Leading British fashion e-store ASOS (As Seen on Screen) announced they will quit China by the end of May. The reason seems plenty simple, but often repeated. So what can we learn from ASOS’s brand fail in China.
Despite enjoying strong sales globally, with 18% sales growth in 2015, ASOS is removing its China pain point. Even with this energy at the global level, ASOS have never really gained buyer momentum in China since launching in 2013.
This is somewhat surprising considering the insatiable appetite of local Chinese shoppers for online fast fashion. But due to ignoring key fundamentals of brand launch in China, ASOS will pack its China bags with a loss projected GBP 8.6 million – now that is something you do not want “as seen on screen”.
So thats enough English dry humour to send off the latest foreign brand failure in China. Let’s diagnose the brand failure, so lessons can be learnt, and brands can avoid the same pitfalls needlessly.
What did ASOS do to deserve this?
As ASOS closes their site in China, and their Tmall faces an uncertain future – possibly full of tumbleweeds. Lets identify the key reasons for failure.
Not doing anything to connect with core consumers
As in every market, ASOS’s key consumers are 18-25 years old. In China, you really have to create substantial buzz to be part of their conversation. For some unknown reason, ASOS developed a particularly conservative digital approach on Weibo and WeChat, where they simply re-broadcast global material for local consumers – being nothing more than un-engaging translation service – without a local voice.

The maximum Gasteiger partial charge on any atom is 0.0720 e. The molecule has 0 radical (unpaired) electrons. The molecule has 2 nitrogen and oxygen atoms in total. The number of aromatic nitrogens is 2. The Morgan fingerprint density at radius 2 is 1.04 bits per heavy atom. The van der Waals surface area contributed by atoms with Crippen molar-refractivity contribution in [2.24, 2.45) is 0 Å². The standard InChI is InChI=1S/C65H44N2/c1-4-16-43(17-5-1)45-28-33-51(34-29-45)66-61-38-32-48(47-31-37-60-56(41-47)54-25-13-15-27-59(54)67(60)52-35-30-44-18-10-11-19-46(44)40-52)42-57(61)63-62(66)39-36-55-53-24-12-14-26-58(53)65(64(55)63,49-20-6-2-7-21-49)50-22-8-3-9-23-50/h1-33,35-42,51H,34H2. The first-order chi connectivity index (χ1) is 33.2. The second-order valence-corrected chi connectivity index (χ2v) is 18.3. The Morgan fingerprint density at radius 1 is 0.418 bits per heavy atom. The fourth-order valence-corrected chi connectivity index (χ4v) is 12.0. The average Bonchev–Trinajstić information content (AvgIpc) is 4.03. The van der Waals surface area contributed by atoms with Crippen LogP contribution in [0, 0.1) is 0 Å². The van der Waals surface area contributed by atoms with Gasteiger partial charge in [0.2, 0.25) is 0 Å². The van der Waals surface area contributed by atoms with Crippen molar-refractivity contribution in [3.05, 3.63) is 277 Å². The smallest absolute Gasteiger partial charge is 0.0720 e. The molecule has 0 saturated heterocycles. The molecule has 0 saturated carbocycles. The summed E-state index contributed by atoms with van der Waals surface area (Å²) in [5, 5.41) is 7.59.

Not offering the full brand to local consumers
ASOS never offered their full, or close to full, range in China. For example, 6,000 different items were offered online in China, whereas 80,000 items are available in other markets. For local netizens, who seamlessly research brands on a global level, the disparity of the brand offer was easily apparent – so much so that local shoppers posted their angst about this policy.
Short changing local consumers (the last straw)
Despite offering less, ASOS had the nerve to initially charge more in China, than elsewhere. In a super competitive fast fashion market, both internationals (like H&M, Zara) and savvy locals distributers on Taobao. All prices are accessible and comparable (in Economics, “perfect”), so however cool, ASOS came across as ‘taking advantage’ of local consumers – which was not seen as very cool.
However ASOS, is not the only, but simply the latest brand in e-fast-fashion, with Net-a- Porter’s Outnet.com and American brand Neiman Marcus both failing before them.
Look out for Resonance China’s upcoming “The Ten Commandments of China Market Entry”, and the SMART ways we help brands avoid the same pitfalls in China.